UC Santa Cruz graduate student Joseph Hoyt examines a little brown bat for signs of white-nose syndrome outside a mine in New York. (Photo by K. E. Langwig)
A northern long-eared bat affected by white-nose syndrome in Illinois. (Photo by J.R. Hoyt)
P. destructans, the fungus that causes white-nose syndrome, is inhibited by the bacterial isolate in the center of this petri dish. (Photo by J.R. Hoyt)
Bacteria found naturally on some bats may prove useful in controlling the deadly fungal disease known as white-nose syndrome, which has devastated bat populations throughout eastern North America and continues to spread across the continent. Scientists at the University of California, Santa Cruz, isolated bacteria that strongly inhibited the growth of the white-nose syndrome fungus in laboratory tests.
Experiments are now in progress to see if treating bats with the bacteria can protect them from the disease, said Joseph Hoyt, a UC Santa Cruz graduate student who led the study. “We are analyzing data from tests on live bats now, and if the results are positive, the next step would be a small field trial,” he said.
The results of the laboratory studies were published April 8 in PLoS ONE. Hoyt isolated bacteria from the skin of four bat species and tested the isolates for their ability to inhibit the growth of the fungus. Six bacterial isolates (all in the genus Pseudomonas) showed promise and were tested more extensively. All six significantly inhibited growth of the fungus, and two isolates performed especially well in suppressing fungal growth for more than 35 days.
“What’s promising is that the bacteria that can inhibit the fungus naturally occur on the skin of bats. These bacteria may just be at too low a level to have an effect on the disease, but augmenting them to higher abundances may provide a beneficial effect,” Hoyt said.
The researchers hope that a bacterial spray applied to bats during hibernation could suppress the fungus enough to help the bats survive the winter. The fungus that causes white-nose syndrome (Pseudogymnoascus destructans) grows on the exposed skin of bats’ noses, ears, and wings during hibernation, when the bats’ body temperatures drop. Previous research by Kilpatrick’s lab has shown that the fungus can infect nearly every bat in a hibernating colony, but bats that survive the winter are able to clear the infection when they emerge from hibernation and their body temperatures rise.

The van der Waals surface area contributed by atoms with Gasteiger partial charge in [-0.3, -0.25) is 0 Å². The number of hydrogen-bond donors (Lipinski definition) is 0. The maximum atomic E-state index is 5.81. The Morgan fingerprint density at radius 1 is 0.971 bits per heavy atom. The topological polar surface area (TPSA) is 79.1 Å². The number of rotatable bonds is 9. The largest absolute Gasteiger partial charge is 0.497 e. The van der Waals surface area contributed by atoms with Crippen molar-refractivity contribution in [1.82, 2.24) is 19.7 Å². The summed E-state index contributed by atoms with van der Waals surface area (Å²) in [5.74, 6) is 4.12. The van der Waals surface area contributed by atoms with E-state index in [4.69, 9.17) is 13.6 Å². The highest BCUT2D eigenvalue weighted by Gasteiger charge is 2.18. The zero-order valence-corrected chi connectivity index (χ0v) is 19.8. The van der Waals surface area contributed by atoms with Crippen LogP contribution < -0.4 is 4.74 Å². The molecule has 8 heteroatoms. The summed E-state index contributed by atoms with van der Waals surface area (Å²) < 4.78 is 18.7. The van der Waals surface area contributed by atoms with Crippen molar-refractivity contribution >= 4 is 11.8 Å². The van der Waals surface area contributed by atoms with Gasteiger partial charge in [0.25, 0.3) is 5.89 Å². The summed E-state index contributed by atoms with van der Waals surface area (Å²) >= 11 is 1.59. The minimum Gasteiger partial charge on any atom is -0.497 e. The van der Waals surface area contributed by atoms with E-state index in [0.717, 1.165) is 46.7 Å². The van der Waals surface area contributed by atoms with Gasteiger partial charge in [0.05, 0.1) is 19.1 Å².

“The potential for a treatment is exciting, because this disease is raging across the country,” said coauthor Marm Kilpatrick, professor of ecology and evolutionary biology at UC Santa Cruz. Kilpatrick is a wildlife disease expert whose lab has been working with state and federal wildlife agencies and other partners to track the spread of white-nose syndrome, which was first discovered in New York state in 2006.
Four bat species have been hit especially hard by the disease, with some regional populations declining by more than 90 percent. One species in particular, the northern long-eared bat, appears headed toward extinction, Kilpatrick said. “Everywhere the disease has been for a couple of years, this bat is gone. We don’t have any tools right now to protect this species,” he said.
According to Hoyt, the new findings raise the possibility that naturally occurring bacteria could partially explain some of the differences seen in the impacts of the disease on different species. The isolates with the strongest inhibitory properties were cultured from a bat species that has suffered lower mortality from white-nose syndrome than other species. More research is needed, however, to determine if disease severity is related to the bacteria found on wild bats. “This study is just the first step in investigating that possibility,” Hoyt said.
The UC Santa Cruz researchers are part of a coordinated response to white-nose syndrome involving state and federal agencies, universities, and nongovernmental organizations. Kilpatrick and coauthor Winifred Frick, assistant adjunct professor of ecology and evolutionary biology, lead the UCSC team. In addition to Hoyt, Kilpatrick, and Frick, the coauthors of the paper also include UC Santa Cruz graduate students Tina Cheng, Kate Langwig, and Mallory Hee.
This research was funded by grants from the U.S. Fish and Wildlife Service and the National Science Foundation.
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